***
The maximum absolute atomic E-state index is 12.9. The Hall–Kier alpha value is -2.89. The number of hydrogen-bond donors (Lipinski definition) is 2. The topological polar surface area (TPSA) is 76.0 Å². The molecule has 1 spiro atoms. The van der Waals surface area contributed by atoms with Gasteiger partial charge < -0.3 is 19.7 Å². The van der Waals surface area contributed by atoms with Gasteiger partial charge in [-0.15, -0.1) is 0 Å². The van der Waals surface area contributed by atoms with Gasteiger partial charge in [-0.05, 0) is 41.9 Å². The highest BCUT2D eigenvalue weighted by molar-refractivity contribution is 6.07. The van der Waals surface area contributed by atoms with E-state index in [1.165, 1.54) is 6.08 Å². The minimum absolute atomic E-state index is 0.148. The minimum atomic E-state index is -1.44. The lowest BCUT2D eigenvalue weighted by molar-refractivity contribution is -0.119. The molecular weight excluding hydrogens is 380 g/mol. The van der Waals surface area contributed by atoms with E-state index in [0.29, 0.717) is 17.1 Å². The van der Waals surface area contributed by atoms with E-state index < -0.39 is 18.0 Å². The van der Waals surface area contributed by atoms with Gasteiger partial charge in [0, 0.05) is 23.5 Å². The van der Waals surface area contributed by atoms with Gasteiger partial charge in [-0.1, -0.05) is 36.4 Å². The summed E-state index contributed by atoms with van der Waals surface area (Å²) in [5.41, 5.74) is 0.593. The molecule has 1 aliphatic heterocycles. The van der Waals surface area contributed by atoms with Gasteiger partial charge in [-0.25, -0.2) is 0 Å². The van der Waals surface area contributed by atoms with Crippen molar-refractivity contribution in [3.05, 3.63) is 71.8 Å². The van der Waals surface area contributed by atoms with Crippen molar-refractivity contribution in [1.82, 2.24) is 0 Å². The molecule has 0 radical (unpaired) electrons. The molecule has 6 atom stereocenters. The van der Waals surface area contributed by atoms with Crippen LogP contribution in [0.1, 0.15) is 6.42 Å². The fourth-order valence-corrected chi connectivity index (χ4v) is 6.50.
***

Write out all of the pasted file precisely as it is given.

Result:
The maximum absolute atomic E-state index is 12.9. The Hall–Kier alpha value is -2.89. The number of hydrogen-bond donors (Lipinski definition) is 2. The topological polar surface area (TPSA) is 76.0 Å². The molecule has 1 spiro atoms. The van der Waals surface area contributed by atoms with Gasteiger partial charge < -0.3 is 19.7 Å². The van der Waals surface area contributed by atoms with Gasteiger partial charge in [-0.15, -0.1) is 0 Å². The van der Waals surface area contributed by atoms with Gasteiger partial charge in [-0.05, 0) is 41.9 Å². The highest BCUT2D eigenvalue weighted by molar-refractivity contribution is 6.07. The van der Waals surface area contributed by atoms with E-state index in [1.165, 1.54) is 6.08 Å². The minimum absolute atomic E-state index is 0.148. The minimum atomic E-state index is -1.44. The lowest BCUT2D eigenvalue weighted by molar-refractivity contribution is -0.119. The molecular weight excluding hydrogens is 380 g/mol. The van der Waals surface area contributed by atoms with E-state index in [0.29, 0.717) is 17.1 Å². The van der Waals surface area contributed by atoms with E-state index < -0.39 is 18.0 Å². The van der Waals surface area contributed by atoms with Gasteiger partial charge in [0, 0.05) is 23.5 Å². The van der Waals surface area contributed by atoms with Gasteiger partial charge in [-0.1, -0.05) is 36.4 Å². The summed E-state index contributed by atoms with van der Waals surface area (Å²) in [5.41, 5.74) is 0.593. The molecule has 1 aliphatic heterocycles. The van der Waals surface area contributed by atoms with Gasteiger partial charge in [-0.25, -0.2) is 0 Å². The van der Waals surface area contributed by atoms with Crippen molar-refractivity contribution in [3.05, 3.63) is 71.8 Å². The van der Waals surface area contributed by atoms with Crippen molar-refractivity contribution in [1.82, 2.24) is 0 Å². The molecule has 0 radical (unpaired) electrons. The molecule has 6 atom stereocenters. The van der Waals surface area contributed by atoms with Crippen LogP contribution in [0.1, 0.15) is 6.42 Å². The fourth-order valence-corrected chi connectivity index (χ4v) is 6.50.